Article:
Released: 2015, Metal Blade Records
Reviewer: Metal-Rules.com UK Team
There is something brave, illicitly graceful and creatively exciting when a band is labelled blackened/dark thrash, you immediately conjure up these great mental pictures of battles set to high speeds, the flames of Aura Noir's influence and the adrenaline of thrash's lashing tones.
Satan's Wrath stubbornly refuse to take their foot off the accelerator on their nightmarish ride to insanity and overload. Self confessed as growing monstrously in stature over the years with a potent liking to the darker elements with cruelty and sheer bloody-minded intensity. Having said that the band have defiantly evolved over the years, particularly in the production elements.
“Raised on Sabbaths” opens up the albums pounding vocal distortion and can't help but sound similar to workings of Slayers famously adventurous album “Seasons in the abyss” as the song grows in chaos it's not long before you could picture this being played within a live setting. With a quick punching solo it's “Satanic War” that finds something of a leaping bound musically, a real driving force that wakes up the cobwebs of a genre that has been lacking in bombastic rhythms lately.
With a little bit of everything dark and aggressive the album continues on this blasting and rich in style hybrid, with songs like “diabolical shudder” and “Die evil” which as just black thrash packed with blasphemous venomous slices.
The albums seems to follow the many part years of thrash, mostly the peaks such as the Metallica influenced era is surpassed with the feeling of tribute towards the Megadeth heightened glory - “Dead of the shallow graves”starts off with a very Rust in Peace confidence.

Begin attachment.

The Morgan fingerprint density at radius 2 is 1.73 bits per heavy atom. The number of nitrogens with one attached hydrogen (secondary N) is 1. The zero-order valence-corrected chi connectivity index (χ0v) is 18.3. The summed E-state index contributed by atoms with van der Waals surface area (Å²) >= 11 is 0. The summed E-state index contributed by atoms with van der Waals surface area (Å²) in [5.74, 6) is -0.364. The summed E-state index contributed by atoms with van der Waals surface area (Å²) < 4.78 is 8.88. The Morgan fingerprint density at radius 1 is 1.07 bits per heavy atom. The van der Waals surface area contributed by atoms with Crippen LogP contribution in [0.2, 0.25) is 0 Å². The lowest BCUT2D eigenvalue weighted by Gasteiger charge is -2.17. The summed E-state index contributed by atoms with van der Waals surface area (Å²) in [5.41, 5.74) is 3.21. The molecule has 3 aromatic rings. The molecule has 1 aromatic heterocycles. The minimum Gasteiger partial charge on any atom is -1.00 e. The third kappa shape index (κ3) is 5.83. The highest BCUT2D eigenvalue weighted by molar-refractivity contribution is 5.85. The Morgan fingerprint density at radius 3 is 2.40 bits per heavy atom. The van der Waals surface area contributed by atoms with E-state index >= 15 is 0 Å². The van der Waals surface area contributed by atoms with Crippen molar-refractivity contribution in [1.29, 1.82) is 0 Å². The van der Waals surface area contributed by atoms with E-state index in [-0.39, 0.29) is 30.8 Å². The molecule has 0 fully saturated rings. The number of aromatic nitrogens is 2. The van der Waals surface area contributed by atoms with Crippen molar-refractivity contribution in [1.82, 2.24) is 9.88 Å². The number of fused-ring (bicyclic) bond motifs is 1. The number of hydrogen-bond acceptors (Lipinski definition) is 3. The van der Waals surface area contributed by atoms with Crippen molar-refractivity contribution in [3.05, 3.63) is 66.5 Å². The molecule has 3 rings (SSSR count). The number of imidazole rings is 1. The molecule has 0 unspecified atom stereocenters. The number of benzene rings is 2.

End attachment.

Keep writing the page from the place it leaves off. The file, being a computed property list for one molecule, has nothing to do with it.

“A mindless servant of satan” lowers the tone into an almost inaudible level of vocal effects which were quiet exciting at first but are lost within the very cleanly produced songs in contrast. Still there are forces of guitar break downs that are very old school black metal sounding which would appeal to fans of the genre with still enough thrash to keep musical speed addicts going.
As the rule of all black metal albums go; the last track is always the best one, laced with a refresh of the albums feel. This is no different as the first tornado thrusts of “castle of torment” erupt it's hard not to be excited about the end of the album as its inception.
It's an album that is not without it's strong black metal influences; imagine somewhat of a speedier Satryricon mixed with classic thrash in the eighties. With Tas Danazoglou’s bass and vocals, V and Stamos K on guitars and Kostas now on drums all contributing to a catchy, pounding percussive quality. It's a good listen and something that any fan of both genres should listen to.